Tether just updated its website to clarify that each of its USDT tokens, which it used to claim were “always backed 1-to-1 with traditional currency,” are backed by assets other than fiat currency.
Now, the website instead reassures its patrons that it’s always “100backed by [its] reserves.” It clarifies this vague language, even legalistic language, by saying these reserves “include traditional currency and cash equivalents and, from time to time, may include other assets and receivables from loans made by Tether to third parties, which may include affiliated entities.”
Despite the fact that some of Tether’s collateral might not actually be in fiat, the revised notice concludes by saying, “Every Tether is also 1-to-1 pegged to the USD, so 1 USD₮ is always valued byTetherat 1 USD.” The older version read, “1 USD₮ is always equivalent to 1 USD.”
Tether’s statement that it values each of its tokens at $1 is not the same as saying that each token is backed by $1; rather, each token’s dollar value is instead derived from Tether's valuation of its assets. This clarification will likely embolden Tether’s more staunch opponents, who have argued that Tether is insolvent. While there’s never been any evidence to suggest that Tether does not have the reserves to back the coins in circulation, the company has routinely refused to submit to a formal audit, opting instead for attestations from a law firm in the past.
This update seems to at least lend credence to these insolvency concerns, which have been most thoroughly vetted by researchers at the University of Texas at Austin who released a report with a thesis that hinges on the belief that Tether’s issuance inflated the market during the 2017 bull run. It should be noted that this report has been refuted by other academics who took issue with the professors’ methodology.
Still, Tether claims that there are more than enough assets in its coffers to cover circulating supply. On its transparency page, the company records that it has $23 million more assets under its name than liabilities.
“From time to time, Tether reviews its Terms of Service and Risk Disclosures to ensure that they remain appropriate and up to date. Our most recent revisions were intended to update our disclosures to reflect Tether’s growth and operations and to be consistent with the types of disclosures used by other institutions,” a Bitfinex team member told Bitcoin Magazine, responding on behalf of Tether.
“The only change is that the composition of the assets that provide that backing includes a combination of cash, cash equivalents, and may also include other assets or receivables from loans issued by Tether,” they concluded.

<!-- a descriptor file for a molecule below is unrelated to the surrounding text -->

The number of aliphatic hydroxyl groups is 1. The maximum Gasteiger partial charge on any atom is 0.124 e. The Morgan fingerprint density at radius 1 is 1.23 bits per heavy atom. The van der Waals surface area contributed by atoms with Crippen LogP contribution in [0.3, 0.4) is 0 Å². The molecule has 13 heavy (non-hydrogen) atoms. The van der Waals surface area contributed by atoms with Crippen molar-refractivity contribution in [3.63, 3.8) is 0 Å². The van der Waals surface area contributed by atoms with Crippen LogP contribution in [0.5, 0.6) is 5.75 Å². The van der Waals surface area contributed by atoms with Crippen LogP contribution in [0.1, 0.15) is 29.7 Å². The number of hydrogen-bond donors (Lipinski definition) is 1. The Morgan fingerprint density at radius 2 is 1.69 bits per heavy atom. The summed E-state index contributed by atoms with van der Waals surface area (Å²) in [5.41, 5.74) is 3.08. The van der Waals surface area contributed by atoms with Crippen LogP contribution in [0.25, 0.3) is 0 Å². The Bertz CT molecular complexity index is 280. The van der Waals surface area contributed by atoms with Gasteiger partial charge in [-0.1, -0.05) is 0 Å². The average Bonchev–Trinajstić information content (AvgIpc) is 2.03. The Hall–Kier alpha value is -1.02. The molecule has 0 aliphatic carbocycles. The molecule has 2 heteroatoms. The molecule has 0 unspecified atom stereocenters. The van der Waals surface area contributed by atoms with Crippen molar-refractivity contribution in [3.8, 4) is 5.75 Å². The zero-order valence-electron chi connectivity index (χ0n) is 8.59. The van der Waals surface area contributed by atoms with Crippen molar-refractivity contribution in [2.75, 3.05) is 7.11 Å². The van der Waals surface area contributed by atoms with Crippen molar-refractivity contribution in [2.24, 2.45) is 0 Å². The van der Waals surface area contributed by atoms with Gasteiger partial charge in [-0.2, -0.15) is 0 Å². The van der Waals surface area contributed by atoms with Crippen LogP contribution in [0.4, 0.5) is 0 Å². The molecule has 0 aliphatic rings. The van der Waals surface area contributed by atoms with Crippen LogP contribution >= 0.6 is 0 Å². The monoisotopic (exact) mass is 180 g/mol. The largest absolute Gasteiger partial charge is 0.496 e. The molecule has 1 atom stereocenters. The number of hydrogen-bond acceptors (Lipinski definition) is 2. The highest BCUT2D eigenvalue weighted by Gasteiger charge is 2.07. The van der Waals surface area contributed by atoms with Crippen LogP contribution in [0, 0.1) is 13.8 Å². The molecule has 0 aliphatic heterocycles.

With the language presented on the website and by this representative, Tether’s assertion that its backing may include “cash equivalents” and “other assets and receivables from loans made by Tether to third parties” reads like fractional reserve banking practices. This modern banking practice, which some believe helped to precipitate the 2008 financial crisis, allows banks to hold only a portion of its customer deposits on site, opting instead to loan the overwhelming majority of these funds to institutions and generate debt in place of physical assets.
“Fractional reserve banking is a banking system in which only a fraction of bank deposits are backed by actual cash on hand and are available for withdrawal. This is done to expand the economy by freeing up capital that can be loaned out to other parties,” Investopedia explains.
The fear of many Tether detractors is that the company is running a fractional reserve, a concern that was aggravated by the apparent inability to redeem USDT for cash through Tether’s website or Bitfinex, an exchange run by the same management as Tether. Tether’s cash portal, however, has reportedly been up-and-running since late 2018.
Given that the market’s largest stablecoin has been so opaque in its operations, the controversy surrounding Tether has provided fertile ground for competition. Through 2017–2018, there was a proliferation of fiat-backed stablecoins like TrueUSD, Gemini USD, USD Coin and the Paxos Standard, all of which are attempting to be an institutional and regulation grade alternative to the market’s first fiat stablecoin.
To bolster their credibility, the companies behind these coins have employed some of the U.S.’s top accounting firms to run an audit of their business and finances, something that Tether’s own executives have called impossible in the past, given the stigmatized nature of cryptocurrency companies.